We're running out of superlatives for Tyler Toffoli's ability to put the puck in the net and for Anze Kopitar's ability to do everything else, but I'm sure we can find enough of them to sustain this recap. The Los Angeles Kings continued the possession dominance they held over the Vancouver Canucks in their last matchup, but this time, they got the goals to show for it.
This game was in doubt for a while. Really! After a few strong early stops by Jacob Markstrom and a full-on save by Alexander Edler on Andy Andreoff, the Kings needed a whole 15 minutes to break the ice. Toffoli did the job, pouncing on a touch pass from Kopitar and putting it up high past Markstrom. In the third, he added another before finishing off the Kings' first regular season road hat trick in almost five years. (Carter's done it in the playoffs twice.) Toffoli now has five goals in his last three games, after only having three total in the 20 games before that, and he's back in the top ten of the NHL's goal-scoring list.
Kopitar assisted on all three of those goals, as well as winning the draw back to Brayden McNabb to set up LA goal #3. His overall game was busy eliciting these reactions:
Kopitar four assists. 20-5 on faceoffs. Geeeeeeez.— Elliotte Friedman (@FriedgeHNIC) December 29, 2015
Whenever we think it isn’t possible to adore Anze Kopitar more, he goes and plays a game like this.— THX BUD (@thxbud) December 29, 2015
Toffoli may have the hat trick tonight, but Kopitar is, without question, the #1 star of this game. #LAKings— Frozen Royalty (@frozenroyalty) December 29, 2015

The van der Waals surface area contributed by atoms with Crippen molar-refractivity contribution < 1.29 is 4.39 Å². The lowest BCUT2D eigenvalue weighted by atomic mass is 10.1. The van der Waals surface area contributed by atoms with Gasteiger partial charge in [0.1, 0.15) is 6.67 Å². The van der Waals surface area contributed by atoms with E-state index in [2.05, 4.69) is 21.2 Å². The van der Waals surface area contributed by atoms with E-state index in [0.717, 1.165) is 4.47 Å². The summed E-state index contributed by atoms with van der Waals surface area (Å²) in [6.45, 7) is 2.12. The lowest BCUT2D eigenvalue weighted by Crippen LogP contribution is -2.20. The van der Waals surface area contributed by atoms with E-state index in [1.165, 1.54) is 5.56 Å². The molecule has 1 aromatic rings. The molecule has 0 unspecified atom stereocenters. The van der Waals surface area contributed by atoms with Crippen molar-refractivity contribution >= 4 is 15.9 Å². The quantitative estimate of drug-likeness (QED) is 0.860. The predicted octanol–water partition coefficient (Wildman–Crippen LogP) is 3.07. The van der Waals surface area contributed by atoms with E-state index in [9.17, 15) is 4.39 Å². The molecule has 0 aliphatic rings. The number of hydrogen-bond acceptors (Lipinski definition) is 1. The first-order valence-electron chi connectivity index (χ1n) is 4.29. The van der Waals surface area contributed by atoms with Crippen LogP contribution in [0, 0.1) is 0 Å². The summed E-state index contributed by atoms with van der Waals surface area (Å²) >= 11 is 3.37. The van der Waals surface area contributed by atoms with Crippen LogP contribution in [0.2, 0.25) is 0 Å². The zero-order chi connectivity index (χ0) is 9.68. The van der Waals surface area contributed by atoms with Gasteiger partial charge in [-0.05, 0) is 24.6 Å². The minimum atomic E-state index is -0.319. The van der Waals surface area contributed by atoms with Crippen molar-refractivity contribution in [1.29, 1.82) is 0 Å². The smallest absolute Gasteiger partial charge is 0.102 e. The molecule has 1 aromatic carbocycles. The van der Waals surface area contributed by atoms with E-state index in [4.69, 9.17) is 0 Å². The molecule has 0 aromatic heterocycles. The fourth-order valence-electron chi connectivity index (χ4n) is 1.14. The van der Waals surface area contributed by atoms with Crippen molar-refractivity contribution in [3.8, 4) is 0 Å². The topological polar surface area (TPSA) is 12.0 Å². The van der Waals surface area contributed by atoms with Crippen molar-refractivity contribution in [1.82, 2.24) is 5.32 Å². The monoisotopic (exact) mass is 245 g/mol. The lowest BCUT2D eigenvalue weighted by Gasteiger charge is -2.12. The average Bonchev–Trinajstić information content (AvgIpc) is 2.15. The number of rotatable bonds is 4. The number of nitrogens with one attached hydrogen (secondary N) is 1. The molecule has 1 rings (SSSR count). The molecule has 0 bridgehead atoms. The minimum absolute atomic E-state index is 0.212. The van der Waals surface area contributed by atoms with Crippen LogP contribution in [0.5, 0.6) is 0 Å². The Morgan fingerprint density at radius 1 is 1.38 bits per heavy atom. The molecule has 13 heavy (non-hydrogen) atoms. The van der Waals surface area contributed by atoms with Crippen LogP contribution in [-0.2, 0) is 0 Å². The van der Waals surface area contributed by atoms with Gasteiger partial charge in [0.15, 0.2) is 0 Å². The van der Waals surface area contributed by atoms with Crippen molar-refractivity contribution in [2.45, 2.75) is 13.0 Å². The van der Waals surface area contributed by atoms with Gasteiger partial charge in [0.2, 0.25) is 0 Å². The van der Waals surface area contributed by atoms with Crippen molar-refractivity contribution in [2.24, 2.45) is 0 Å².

Who is more worthy of a $10 million cap hit: Anze Kopitar or Steven Stamkos? - NHL https://t.co/r3vWqaalwT— ESPN NHL coverage (@ESPN_NHL) December 29, 2015
Oops, how'd that last one get in there? And didn't we answer that already? Of course, Kopitar's 2014-15 made the question feel a bit extravagant, but Kopitar's recent stretch is making it seem reasonable again.
As for Jonathan Quick, you may have noticed he gave up zero goals! The NHL's official recap made a point that he "wasn't tested often by the Canucks," which seems unusually opinionated for the NHL's official recap. That largely stemmed from an inept opening stretch by Vancouver, and LA continued shackling the Canucks' offense until the final five minutes or so. The goalie played well in spite of his early lack of action, though, and he only really needed help on one play, where Jake Muzzin tied up Sven Baertschi with the puck loose and a side of the net open. Otherwise, Quick handled his business, and with the Kings on the PK and pinned in their own zone, Quick held on for his third shutout of the year. He also vastly improved his brutal save percentage within the division (up to .892), and he's comfortably in the top half of starters in overall save percentage now.
That Muzzin play was part of a really strong day for the Kings' defensive rotation. Drew Doughty was typically productive, but Muzzin was noticeably good in his own end, Derek Forbort took advantage of a second game with increased ice time, and Brayden McNabb also got on the board after his early hit on Henrik Sedin set the tone. Probably worth noting: said hit was an elbow, though at real-time speed it just looked like a forceful bodycheck.
Brayden McNabb's elbow to the head of Henrik Sedin... pic.twitter.com/9kypVIyOed— Robert Söderlind (@HockeyWebCast) December 29, 2015
So apologies to Alex Biega, who I rolled my eyes at because the Canucks were already doing their retaliate-for-physical-play-against-the-Sedins thing; might have been justified to drop the gloves against McNabb at that point. Brandon Prust did the same five minutes later, ensuring that phase of the game wrapped itself up before anyone scored. (Alex Burrows did slash McNabb with two minutes to go and the game out of reach, because he's Alex Burrows.) That just led to the other phase of the game, though, the one where the Kings scored five goals. Works for us.